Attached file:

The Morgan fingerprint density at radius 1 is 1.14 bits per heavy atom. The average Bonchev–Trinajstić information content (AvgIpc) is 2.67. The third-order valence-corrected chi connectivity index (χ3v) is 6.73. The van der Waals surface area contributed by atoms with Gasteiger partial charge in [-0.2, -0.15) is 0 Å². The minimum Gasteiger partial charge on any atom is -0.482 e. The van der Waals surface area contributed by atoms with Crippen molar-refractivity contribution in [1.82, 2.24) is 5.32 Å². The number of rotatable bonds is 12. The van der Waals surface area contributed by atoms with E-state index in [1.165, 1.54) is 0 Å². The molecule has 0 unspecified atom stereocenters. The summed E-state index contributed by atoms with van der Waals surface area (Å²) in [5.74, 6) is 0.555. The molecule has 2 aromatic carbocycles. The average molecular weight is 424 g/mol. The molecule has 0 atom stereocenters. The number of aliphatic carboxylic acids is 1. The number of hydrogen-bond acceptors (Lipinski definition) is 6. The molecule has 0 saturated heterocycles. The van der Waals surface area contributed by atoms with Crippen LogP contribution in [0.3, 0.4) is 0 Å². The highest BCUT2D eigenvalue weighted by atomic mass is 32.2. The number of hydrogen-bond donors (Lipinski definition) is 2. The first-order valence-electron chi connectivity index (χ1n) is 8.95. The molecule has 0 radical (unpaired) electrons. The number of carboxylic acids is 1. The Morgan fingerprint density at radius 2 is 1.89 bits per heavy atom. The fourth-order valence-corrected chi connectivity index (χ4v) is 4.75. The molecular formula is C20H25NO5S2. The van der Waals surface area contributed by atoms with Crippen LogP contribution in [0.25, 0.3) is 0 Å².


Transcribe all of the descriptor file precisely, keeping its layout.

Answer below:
The Morgan fingerprint density at radius 1 is 1.14 bits per heavy atom. The average Bonchev–Trinajstić information content (AvgIpc) is 2.67. The third-order valence-corrected chi connectivity index (χ3v) is 6.73. The van der Waals surface area contributed by atoms with Gasteiger partial charge in [-0.2, -0.15) is 0 Å². The minimum Gasteiger partial charge on any atom is -0.482 e. The van der Waals surface area contributed by atoms with Crippen molar-refractivity contribution in [1.82, 2.24) is 5.32 Å². The number of rotatable bonds is 12. The van der Waals surface area contributed by atoms with E-state index in [1.165, 1.54) is 0 Å². The molecule has 0 unspecified atom stereocenters. The summed E-state index contributed by atoms with van der Waals surface area (Å²) in [5.74, 6) is 0.555. The molecule has 2 aromatic carbocycles. The average molecular weight is 424 g/mol. The molecule has 0 atom stereocenters. The number of aliphatic carboxylic acids is 1. The number of hydrogen-bond acceptors (Lipinski definition) is 6. The molecule has 0 saturated heterocycles. The van der Waals surface area contributed by atoms with Crippen LogP contribution in [0.3, 0.4) is 0 Å². The highest BCUT2D eigenvalue weighted by atomic mass is 32.2. The number of hydrogen-bond donors (Lipinski definition) is 2. The first-order valence-electron chi connectivity index (χ1n) is 8.95. The molecule has 0 radical (unpaired) electrons. The number of carboxylic acids is 1. The Morgan fingerprint density at radius 2 is 1.89 bits per heavy atom. The fourth-order valence-corrected chi connectivity index (χ4v) is 4.75. The molecular formula is C20H25NO5S2. The van der Waals surface area contributed by atoms with Crippen LogP contribution in [0.25, 0.3) is 0 Å².